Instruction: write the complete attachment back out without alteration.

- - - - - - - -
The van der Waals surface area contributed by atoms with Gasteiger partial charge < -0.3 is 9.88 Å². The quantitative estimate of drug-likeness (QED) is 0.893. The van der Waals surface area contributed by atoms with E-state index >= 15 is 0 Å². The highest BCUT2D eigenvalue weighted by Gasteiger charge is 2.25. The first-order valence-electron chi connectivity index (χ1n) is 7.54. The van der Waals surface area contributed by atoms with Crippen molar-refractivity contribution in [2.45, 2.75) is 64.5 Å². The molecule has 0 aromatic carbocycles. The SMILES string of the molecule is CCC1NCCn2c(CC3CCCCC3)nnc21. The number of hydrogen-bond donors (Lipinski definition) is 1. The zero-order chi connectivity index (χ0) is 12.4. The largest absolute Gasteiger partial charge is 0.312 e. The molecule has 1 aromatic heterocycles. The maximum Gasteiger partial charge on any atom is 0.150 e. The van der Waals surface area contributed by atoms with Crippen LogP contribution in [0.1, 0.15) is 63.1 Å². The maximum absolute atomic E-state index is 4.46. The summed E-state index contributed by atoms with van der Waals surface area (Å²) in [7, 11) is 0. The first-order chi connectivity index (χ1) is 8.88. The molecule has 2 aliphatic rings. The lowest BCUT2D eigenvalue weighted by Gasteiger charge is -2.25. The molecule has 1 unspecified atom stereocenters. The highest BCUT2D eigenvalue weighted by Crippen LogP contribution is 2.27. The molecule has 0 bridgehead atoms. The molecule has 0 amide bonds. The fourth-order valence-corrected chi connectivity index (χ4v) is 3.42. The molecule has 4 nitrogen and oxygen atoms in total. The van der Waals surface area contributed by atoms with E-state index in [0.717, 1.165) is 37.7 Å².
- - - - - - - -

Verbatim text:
The van der Waals surface area contributed by atoms with Gasteiger partial charge < -0.3 is 9.88 Å². The quantitative estimate of drug-likeness (QED) is 0.893. The van der Waals surface area contributed by atoms with E-state index >= 15 is 0 Å². The highest BCUT2D eigenvalue weighted by Gasteiger charge is 2.25. The first-order valence-electron chi connectivity index (χ1n) is 7.54. The van der Waals surface area contributed by atoms with Crippen molar-refractivity contribution in [2.45, 2.75) is 64.5 Å². The molecule has 0 aromatic carbocycles. The SMILES string of the molecule is CCC1NCCn2c(CC3CCCCC3)nnc21. The number of hydrogen-bond donors (Lipinski definition) is 1. The zero-order chi connectivity index (χ0) is 12.4. The largest absolute Gasteiger partial charge is 0.312 e. The molecule has 1 aromatic heterocycles. The maximum Gasteiger partial charge on any atom is 0.150 e. The van der Waals surface area contributed by atoms with Crippen LogP contribution in [0.1, 0.15) is 63.1 Å². The maximum absolute atomic E-state index is 4.46. The summed E-state index contributed by atoms with van der Waals surface area (Å²) in [7, 11) is 0. The first-order chi connectivity index (χ1) is 8.88. The molecule has 2 aliphatic rings. The lowest BCUT2D eigenvalue weighted by Gasteiger charge is -2.25. The molecule has 1 unspecified atom stereocenters. The highest BCUT2D eigenvalue weighted by Crippen LogP contribution is 2.27. The molecule has 0 bridgehead atoms. The molecule has 0 amide bonds. The fourth-order valence-corrected chi connectivity index (χ4v) is 3.42. The molecule has 4 nitrogen and oxygen atoms in total. The van der Waals surface area contributed by atoms with E-state index in [0.717, 1.165) is 37.7 Å².